If you’re like most startups, budgets are tight, marketing is a huge cost and there’s never enough money to reach everyone you want to target.
But in case you are not yet in the know, free advertising that attracts high numbers of potential customers to your brand does exist and all it takes is knowing what not to do and knowing how to attract media attention.
We call this PR or media, not the paid ads but the stories you see journalists writing.
Getting your story out there via journalists is not only smart business but it’s free and journalists actually do want your story.
Journalists at the end of the day have a job to do like everyone else and they want stories that are relevant to them and their audience.
All you need to do is know how to tell your story in an interesting way, deliver value to the audience and more importantly know what not to do so that you don’t burn your bridges when pitching your story to a journalist.
I see a lot of startups trying to get media attention and often not getting any response at all to their efforts.
I have entrepreneur friends who often are left scratching their heads as to why they can’t get media coverage.
They know they have a good product and they are ready to disrupt their industry and know if they could only get media attention that the fact there is next to no marketing budget will no longer be as big of an issue.
Why wouldn’t you want free media and why wouldn’t you want to know how to do it yourself instead of relying on expensive PR firms?
Trust me, once you know the formula and the what not to dos getting media for your business is easy.
Free media positions your brand as an industry leader and as a thought leader, builds credibility and trust, builds brand awareness, drives traffic across your social media and website, generates leads and much more.
Have you been banging your head against a wall almost literally to get media attention without much result? You’re not alone.
There can be a variety of reasons why journalists aren’t responding to your emails and why they are quick to hang up the phone not long into your pitch.
But there are only a small handful of key reasons most startups are being ignored that I commonly see.
I sat down with Jessica from the Media Institute and got some of her top six tips for why startups are failing to get media attention
1. Incorrect contacts
There is such a thing as the wrong journalists and editors. If you’re pitching to the wrong ones your story will remain unshared.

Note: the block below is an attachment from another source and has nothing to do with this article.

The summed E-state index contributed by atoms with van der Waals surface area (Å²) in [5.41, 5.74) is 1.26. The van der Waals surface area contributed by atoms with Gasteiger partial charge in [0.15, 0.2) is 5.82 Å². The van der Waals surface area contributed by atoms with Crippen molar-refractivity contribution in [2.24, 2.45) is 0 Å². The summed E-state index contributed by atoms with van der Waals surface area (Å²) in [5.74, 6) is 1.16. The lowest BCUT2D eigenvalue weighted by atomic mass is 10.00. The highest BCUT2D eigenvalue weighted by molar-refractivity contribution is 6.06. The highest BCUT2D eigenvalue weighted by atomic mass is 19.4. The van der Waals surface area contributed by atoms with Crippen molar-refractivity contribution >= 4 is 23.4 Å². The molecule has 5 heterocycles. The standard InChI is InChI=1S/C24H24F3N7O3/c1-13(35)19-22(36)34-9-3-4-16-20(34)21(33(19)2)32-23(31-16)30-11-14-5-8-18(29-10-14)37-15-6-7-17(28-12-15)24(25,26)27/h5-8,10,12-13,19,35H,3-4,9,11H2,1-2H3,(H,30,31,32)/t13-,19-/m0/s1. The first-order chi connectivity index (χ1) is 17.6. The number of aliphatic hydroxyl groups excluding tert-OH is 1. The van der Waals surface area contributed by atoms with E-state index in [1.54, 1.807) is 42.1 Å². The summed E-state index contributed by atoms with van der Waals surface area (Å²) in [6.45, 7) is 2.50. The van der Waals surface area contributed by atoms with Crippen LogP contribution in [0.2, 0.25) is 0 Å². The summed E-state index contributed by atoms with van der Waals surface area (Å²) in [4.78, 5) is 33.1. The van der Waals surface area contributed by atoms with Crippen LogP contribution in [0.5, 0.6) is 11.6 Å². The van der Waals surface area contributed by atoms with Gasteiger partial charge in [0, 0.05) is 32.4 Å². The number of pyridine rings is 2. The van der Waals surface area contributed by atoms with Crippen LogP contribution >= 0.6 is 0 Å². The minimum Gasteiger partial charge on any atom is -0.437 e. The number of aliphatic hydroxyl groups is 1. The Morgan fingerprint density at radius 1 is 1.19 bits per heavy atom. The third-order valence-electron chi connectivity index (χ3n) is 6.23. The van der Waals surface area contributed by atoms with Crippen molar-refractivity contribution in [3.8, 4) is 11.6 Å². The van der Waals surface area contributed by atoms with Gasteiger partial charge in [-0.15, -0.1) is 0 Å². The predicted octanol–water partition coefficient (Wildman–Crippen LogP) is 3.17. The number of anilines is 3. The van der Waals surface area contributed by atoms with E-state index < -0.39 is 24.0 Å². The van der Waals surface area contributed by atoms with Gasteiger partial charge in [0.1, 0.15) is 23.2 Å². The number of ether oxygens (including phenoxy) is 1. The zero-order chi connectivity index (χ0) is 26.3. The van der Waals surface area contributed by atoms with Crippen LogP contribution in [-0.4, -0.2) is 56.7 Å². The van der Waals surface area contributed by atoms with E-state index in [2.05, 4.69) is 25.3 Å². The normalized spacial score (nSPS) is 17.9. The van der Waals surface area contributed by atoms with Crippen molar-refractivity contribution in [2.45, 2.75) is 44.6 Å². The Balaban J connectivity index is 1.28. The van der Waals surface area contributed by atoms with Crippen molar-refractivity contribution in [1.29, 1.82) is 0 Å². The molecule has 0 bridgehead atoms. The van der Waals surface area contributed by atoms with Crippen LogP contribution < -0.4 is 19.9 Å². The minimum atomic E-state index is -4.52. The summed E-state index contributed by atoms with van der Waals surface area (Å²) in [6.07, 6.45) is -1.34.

If you’re selling products to females interested in health and wellness, pitching to the Financial Review won’t be relevant.
Pick the publications that reflect your market.
Don’t mass email a list of journalists, this will likely only burn bridges and make it hard for you to get coverage in the future.
Rather write content with the journalist, audience and publication in mind.
2. Not the right timing
Timing is everything, learn about journalists start times, when they have their news conferences and know when to have pitches to them.
Be savvy by doing it right before cut off time as your email will be one of the latest in their inbox.
Make sure that the outlet hasn’t recently ran a piece with the same angle as your story and that the journalist is not on leave.
3. Not relevant
Make sure your contact journalist or editor publish topics in your category and don’t send your story to irrelevant outlets as you wont get published.
Their followers whether readers or viewers are only interested in the topics they specialise in generally.
4. No value
Gaining media attention and sharing your story is not the same as paying for an advertisement and going in for the hard sell.
Don’t hard sell when sharing your story just add value that is relevant to the publication’s audience.
For example, share handy tips, advice or lessons you have learnt in business that will benefit others.
5. Not an interesting or stand-out story
Know what’s newsworthy and is likely to get published.
If your story is boring it won’t get published, be authentic and make sure there’s an interesting angle to what you have to share.
6. Not organised or prepared
Remember not only are you trying to earn valuable media attention for your business but your helping a journalist do their job so make it easy for them.
Remember the last time someone made it hard for you to get a simple task done. I bet you questioned the value of continuing work with them.
It’s the same thing with getting your story published.
Make it easy for journalists and be ready for unexpected opportunities.
Have media portraits taken and ready to go, have a media kit prepared ready for any journalist at the drop of a hat.
Be available once you send off your pitch or media release – you could end up on TV the same day if your pitch is a winner.
This piece was first published on LinkedIn.
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